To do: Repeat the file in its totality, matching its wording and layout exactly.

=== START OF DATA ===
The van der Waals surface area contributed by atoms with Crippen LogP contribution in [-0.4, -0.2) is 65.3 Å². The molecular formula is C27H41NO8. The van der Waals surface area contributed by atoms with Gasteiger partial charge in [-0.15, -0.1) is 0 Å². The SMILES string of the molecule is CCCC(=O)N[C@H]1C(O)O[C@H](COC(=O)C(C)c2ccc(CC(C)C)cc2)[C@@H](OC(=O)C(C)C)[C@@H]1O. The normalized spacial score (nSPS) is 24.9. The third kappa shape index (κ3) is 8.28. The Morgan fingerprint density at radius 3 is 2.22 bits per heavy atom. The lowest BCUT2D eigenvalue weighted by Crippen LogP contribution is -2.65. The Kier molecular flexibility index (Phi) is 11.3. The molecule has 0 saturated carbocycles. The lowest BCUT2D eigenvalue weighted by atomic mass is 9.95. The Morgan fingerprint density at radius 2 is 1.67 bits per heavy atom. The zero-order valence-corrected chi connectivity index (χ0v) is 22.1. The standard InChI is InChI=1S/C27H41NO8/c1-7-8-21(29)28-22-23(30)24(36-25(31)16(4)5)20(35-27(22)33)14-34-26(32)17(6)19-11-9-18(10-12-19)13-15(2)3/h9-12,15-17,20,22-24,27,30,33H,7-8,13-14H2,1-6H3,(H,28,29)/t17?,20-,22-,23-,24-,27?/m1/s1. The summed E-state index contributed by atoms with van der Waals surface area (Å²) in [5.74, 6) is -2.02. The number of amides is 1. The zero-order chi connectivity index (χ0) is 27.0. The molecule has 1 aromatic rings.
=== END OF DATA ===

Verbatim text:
The van der Waals surface area contributed by atoms with Crippen LogP contribution in [-0.4, -0.2) is 65.3 Å². The molecular formula is C27H41NO8. The van der Waals surface area contributed by atoms with Gasteiger partial charge in [-0.15, -0.1) is 0 Å². The SMILES string of the molecule is CCCC(=O)N[C@H]1C(O)O[C@H](COC(=O)C(C)c2ccc(CC(C)C)cc2)[C@@H](OC(=O)C(C)C)[C@@H]1O. The normalized spacial score (nSPS) is 24.9. The third kappa shape index (κ3) is 8.28. The Morgan fingerprint density at radius 3 is 2.22 bits per heavy atom. The lowest BCUT2D eigenvalue weighted by Crippen LogP contribution is -2.65. The Kier molecular flexibility index (Phi) is 11.3. The molecule has 0 saturated carbocycles. The lowest BCUT2D eigenvalue weighted by atomic mass is 9.95. The Morgan fingerprint density at radius 2 is 1.67 bits per heavy atom. The zero-order valence-corrected chi connectivity index (χ0v) is 22.1. The standard InChI is InChI=1S/C27H41NO8/c1-7-8-21(29)28-22-23(30)24(36-25(31)16(4)5)20(35-27(22)33)14-34-26(32)17(6)19-11-9-18(10-12-19)13-15(2)3/h9-12,15-17,20,22-24,27,30,33H,7-8,13-14H2,1-6H3,(H,28,29)/t17?,20-,22-,23-,24-,27?/m1/s1. The summed E-state index contributed by atoms with van der Waals surface area (Å²) in [5.74, 6) is -2.02. The number of amides is 1. The zero-order chi connectivity index (χ0) is 27.0. The molecule has 1 aromatic rings.